Stephen Koranda

Stephen is the statehouse reporter for Kansas Public Radio.

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At a meeting in Topeka today, the National Council on Disability will hear how the state’s managed care program for Medicaid has been working. The state privatized the health care system, now known as KanCare, several years ago. As KPR’s Stephen Koranda reports, the council advises the president, Congress and the federal government on disability issues.

The National Council on Disability held a similar meeting in 2013 in Kansas, which helped produce a series of recommendations for managed care programs. Now, they’re working to update the report.

Stephen Koranda file photo

A ruling last month in a Kansas abortion lawsuit could have sweeping implications in the state. Shawnee County Judge Larry Hendricks blocked a new abortion restriction from taking effect because he said the Kansas Constitution includes a protection for abortion rights.

That came as a surprise to the group Kansans for Life, which pushed for the new abortion restriction. Jessie Basgall, an attorney with the group, disagrees with the judge’s assertion.

Stephen Koranda file photo

In just over a month, the state of Kansas could be borrowing $1 billion to inject into the state’s pension plan, the Kansas Public Employees Retirement System. A group made up of the governor and legislators has given final approval to the plan. As KPR’s Stephen Koranda reports, the money would be given to KPERS to invest.

Stephen Koranda file photo

Governor Sam Brownback says his administration could pursue new religious liberties legislation in response to the U.S. Supreme Court’s ruling on same-sex marriage. A Kansas bill on that topic attracted national attention in 2014 and eventually stalled in the Legislature.

Today, Brownback also defended the state’s refusal so far to recognize same-sex marriages when it comes to state services. He says the changes needed are still under consideration.

Stephanie GA, flickr Creative Commons

Same-sex couples living in all 105 Kansas counties can now get married, but there are still roadblocks in state government for some services. As KPR’s Stephen Koranda reports, LGBT advocates are calling for the state government to update the rules following last week’s Supreme Court decision on same-sex marriage.

Ervins Strauhmanis, flickr Creative Commons

Kansas is kicking off a new fiscal year Wednesday. The state wrapped up last fiscal year with tax collections coming in $22 million below estimates in June. State lawmakers didn't plan on a big savings account in this new fiscal year, and that makes the monthly revenue numbers critical.

Kansas lawmakers cut taxes several years ago. This year, they raised taxes and made cuts to balance the budget, but those changes still leave a state savings account estimated at under $100 million at the end of our new fiscal year.

Stephen Koranda

The U.S. Supreme Court’s decision on same-sex marriage could spur action in the Kansas Legislature.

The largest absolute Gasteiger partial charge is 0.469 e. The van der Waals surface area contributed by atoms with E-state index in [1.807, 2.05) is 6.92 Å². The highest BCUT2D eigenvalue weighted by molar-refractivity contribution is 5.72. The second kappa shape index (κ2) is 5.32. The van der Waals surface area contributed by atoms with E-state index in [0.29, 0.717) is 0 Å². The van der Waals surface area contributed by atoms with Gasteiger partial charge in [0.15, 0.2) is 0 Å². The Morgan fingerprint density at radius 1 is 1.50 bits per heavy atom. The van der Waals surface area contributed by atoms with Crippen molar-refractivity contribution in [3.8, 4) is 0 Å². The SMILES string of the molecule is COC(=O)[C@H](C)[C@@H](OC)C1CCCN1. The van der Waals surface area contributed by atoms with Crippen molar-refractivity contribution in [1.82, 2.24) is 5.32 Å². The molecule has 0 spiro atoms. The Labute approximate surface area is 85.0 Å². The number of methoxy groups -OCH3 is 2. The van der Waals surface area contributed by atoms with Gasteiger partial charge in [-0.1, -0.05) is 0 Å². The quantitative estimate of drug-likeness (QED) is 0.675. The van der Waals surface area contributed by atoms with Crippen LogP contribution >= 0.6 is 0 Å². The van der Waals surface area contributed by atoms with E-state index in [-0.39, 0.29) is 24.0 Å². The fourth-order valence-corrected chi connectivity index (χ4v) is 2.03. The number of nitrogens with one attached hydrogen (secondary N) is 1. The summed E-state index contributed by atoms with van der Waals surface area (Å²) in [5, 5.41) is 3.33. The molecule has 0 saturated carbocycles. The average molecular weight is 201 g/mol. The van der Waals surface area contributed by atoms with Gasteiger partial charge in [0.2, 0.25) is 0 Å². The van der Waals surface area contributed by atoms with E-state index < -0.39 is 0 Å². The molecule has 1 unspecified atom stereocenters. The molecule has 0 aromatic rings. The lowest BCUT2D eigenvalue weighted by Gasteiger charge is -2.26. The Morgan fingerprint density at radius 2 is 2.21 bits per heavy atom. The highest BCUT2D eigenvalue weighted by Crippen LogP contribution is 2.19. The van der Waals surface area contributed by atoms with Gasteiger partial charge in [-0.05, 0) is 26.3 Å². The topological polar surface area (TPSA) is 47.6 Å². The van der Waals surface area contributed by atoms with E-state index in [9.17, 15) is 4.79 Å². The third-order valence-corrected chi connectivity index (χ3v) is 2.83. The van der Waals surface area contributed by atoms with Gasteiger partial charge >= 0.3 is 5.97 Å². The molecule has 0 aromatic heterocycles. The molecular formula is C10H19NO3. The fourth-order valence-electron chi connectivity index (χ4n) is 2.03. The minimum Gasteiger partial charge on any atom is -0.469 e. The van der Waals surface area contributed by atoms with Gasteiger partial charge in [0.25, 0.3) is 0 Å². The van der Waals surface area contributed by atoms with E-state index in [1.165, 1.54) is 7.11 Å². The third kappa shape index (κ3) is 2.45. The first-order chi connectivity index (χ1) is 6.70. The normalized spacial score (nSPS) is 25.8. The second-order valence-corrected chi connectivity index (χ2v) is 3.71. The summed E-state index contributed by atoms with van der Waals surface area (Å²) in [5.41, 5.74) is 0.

Speaking after the ruling, Republican Senate President Susan Wagle said they’ll be studying what the ruling means for Kansas law. Wagle says the ruling could prompt lawmakers to look at a possible legislative response.

“We want to assure the people of Kansas that those who are personally opposed to same-sex marriage, we want to assure the fact that they don’t have to participate in one or perform one,” Wagle says.

Stephen Koranda

A three-judge panel in Shawnee County District Court has declared a new block grant school funding system unconstitutional. The panel says the law fails to provide an adequate funding system for Kansas schools.

The top Democrat in the Kansas House, Tom Burroughs, says the state should move back to the old school funding system that was replaced with the block grant plan.

“The old formula has been through the system, has been found to be constitutional and it just needed to be funded adequately and equally,” says Burroughs.

Stephen Koranda

Friday is the final ceremonial day of the 2015 Kansas legislative session. In many years, there’s no real legislative work done on the last day, but this year there will be an investigative hearing on comments made earlier this session by a Democratic state representative from Kansas City.

Representative Valdenia Winn faces a formal complaint signed by nine Republicans. They don’t like comments she made about a bill amending tuition rules at Kansas universities. It would have taken away in-state tuition for some Kansas students who are in the country illegally.

Stephen Koranda file photo

Kansas lawmakers will be back for one more day later this month. That will be the ceremonial end to the 2015 legislative session, the longest in state history. As KPR’s Stephen Koranda reports, they wrapped up their normal work late Friday and left Topeka.

Lawmakers faced an $800 million deficit, but they had found ways to fill around half of that. They struggled to pass a tax plan to fill a $400 million remaining hole in the budget. The situation was made more serious when Governor Sam Brownback gave lawmakers a deadline to pass a plan or face massive budget cuts.

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